“Our conclusion supports additional in-depth study of this pharmacologic activity as a malignant tumor agent,” wrote the researchers in the Saudi Journal of Biological Sciences.

7. Supports brain function. Fresh cucumbers were ground and turned into a paste of varying concentrations. The conclusion, researchers wrote in Pharmacognosy Journal: They helped increase cognition in animal models.

8. Promotes regular bowel movement. Cucumbers are water-rich and help prevent dehydration, a major risk factor for constipation. Staying properly hydrated can improve stool consistency, as well as regularity. The seeds, while having a cooling effect on the body, are used to prevent constipation.

9. Soothes skin. Cucumber is known for its soothing effect on skin irritations and its ability to reduce swelling. It also has the power to alleviate pain from sunburns.

10. Helps prevent wrinkles. A clinical trial showed that cucumber juice can be an effective skin care ingredient, as it helps prevent wrinkles by restoring the natural elasticity of skin.

11. Potent anti-inflammatory. An iminosugar amino acid in cucumber, called idoBR1, may function as an anti-inflammatory agent, and its importance in a diet, therefore, warrants further investigation, according to a 2020 study.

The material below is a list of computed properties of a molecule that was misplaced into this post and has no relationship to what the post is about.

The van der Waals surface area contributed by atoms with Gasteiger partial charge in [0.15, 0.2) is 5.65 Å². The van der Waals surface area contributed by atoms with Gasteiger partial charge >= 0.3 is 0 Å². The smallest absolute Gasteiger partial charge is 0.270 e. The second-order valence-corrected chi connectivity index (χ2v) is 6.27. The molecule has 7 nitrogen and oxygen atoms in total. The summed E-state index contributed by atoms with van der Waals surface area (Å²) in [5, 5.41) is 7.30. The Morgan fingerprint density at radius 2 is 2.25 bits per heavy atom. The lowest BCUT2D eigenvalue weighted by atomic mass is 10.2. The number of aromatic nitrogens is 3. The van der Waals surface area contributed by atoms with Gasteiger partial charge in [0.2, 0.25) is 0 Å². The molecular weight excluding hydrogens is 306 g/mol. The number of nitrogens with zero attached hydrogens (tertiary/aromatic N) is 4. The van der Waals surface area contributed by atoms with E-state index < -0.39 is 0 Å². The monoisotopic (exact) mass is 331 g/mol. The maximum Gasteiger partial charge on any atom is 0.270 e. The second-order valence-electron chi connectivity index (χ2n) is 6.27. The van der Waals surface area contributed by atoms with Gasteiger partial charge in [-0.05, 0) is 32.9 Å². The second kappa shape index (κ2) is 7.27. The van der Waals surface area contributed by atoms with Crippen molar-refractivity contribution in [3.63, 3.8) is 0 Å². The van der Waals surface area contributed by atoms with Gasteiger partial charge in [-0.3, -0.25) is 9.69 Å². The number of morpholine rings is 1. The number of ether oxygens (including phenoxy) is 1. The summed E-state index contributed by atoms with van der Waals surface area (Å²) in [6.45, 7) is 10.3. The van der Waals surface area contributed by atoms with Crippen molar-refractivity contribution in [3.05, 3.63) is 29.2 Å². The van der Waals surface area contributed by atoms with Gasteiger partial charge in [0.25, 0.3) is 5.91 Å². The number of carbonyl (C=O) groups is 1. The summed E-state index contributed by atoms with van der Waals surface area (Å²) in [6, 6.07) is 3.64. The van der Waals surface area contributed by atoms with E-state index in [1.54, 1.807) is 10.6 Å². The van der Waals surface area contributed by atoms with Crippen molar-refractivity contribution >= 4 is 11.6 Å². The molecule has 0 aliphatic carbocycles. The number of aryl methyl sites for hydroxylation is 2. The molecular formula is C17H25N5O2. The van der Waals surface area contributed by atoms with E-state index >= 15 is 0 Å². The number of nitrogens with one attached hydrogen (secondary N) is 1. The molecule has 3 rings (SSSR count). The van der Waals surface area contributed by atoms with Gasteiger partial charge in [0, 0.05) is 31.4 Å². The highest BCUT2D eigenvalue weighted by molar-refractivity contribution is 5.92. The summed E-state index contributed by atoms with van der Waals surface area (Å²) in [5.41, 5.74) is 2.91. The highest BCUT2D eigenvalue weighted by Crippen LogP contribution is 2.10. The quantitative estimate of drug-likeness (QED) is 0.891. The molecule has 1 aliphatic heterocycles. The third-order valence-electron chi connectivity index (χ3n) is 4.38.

12. Supports bone health. A half-cup serving provides 8.53 micrograms of vitamin K. Based on a review of the current literature, supplementing with vitamin K1 (the type found in cucumbers) and K2 can reduce the incidence of fractures among postmenopausal women.

13. Serves as a natural eye mask. Research suggests that applying cucumbers to your eyes can impart a cooling effect on skin, hydrate the eyes and surrounding areas, and help reduce dark circles due to its vitamin K levels.

14. Supports cardiovascular health. Cucurbitacins in cucumber may prevent atherosclerosis, on top of tested effectiveness against inflammation, cancer, and diabetes.

15. Slashes mortality risk. Beta-carotene, found abundantly in cucumber, is an important pro-vitamin A carotenoid. A meta-analysis showed that dietary or circulating beta-carotene was inversely associated with the risk of all-cause mortality, citing the possibility of extending the human lifespan.

16. Helps combat prostate cancer. Cucurbitacin B, a naturally occurring compound in cucumber and other vegetables, significantly and specifically inhibits prostate cancer cell growth.

17. Protects against diabetes complications. In a study, cucumbers were able to prevent oxidative stress and carbonyl stress, considered a safe and suitable way to protect against the complications typically observed in diabetes.

GreenMedInfo
The GMI Research Group is dedicated to investigating the most important health and environmental issues of the day. Special emphasis will be placed on environmental health. Our focused and deep research will explore the many ways in which the present condition of the human body directly reflects the true state of the ambient environment. This work is reproduced and distributed with the permission of GreenMedInfo LLC. Sign up for their newsletter at www.GreenmedInfo.health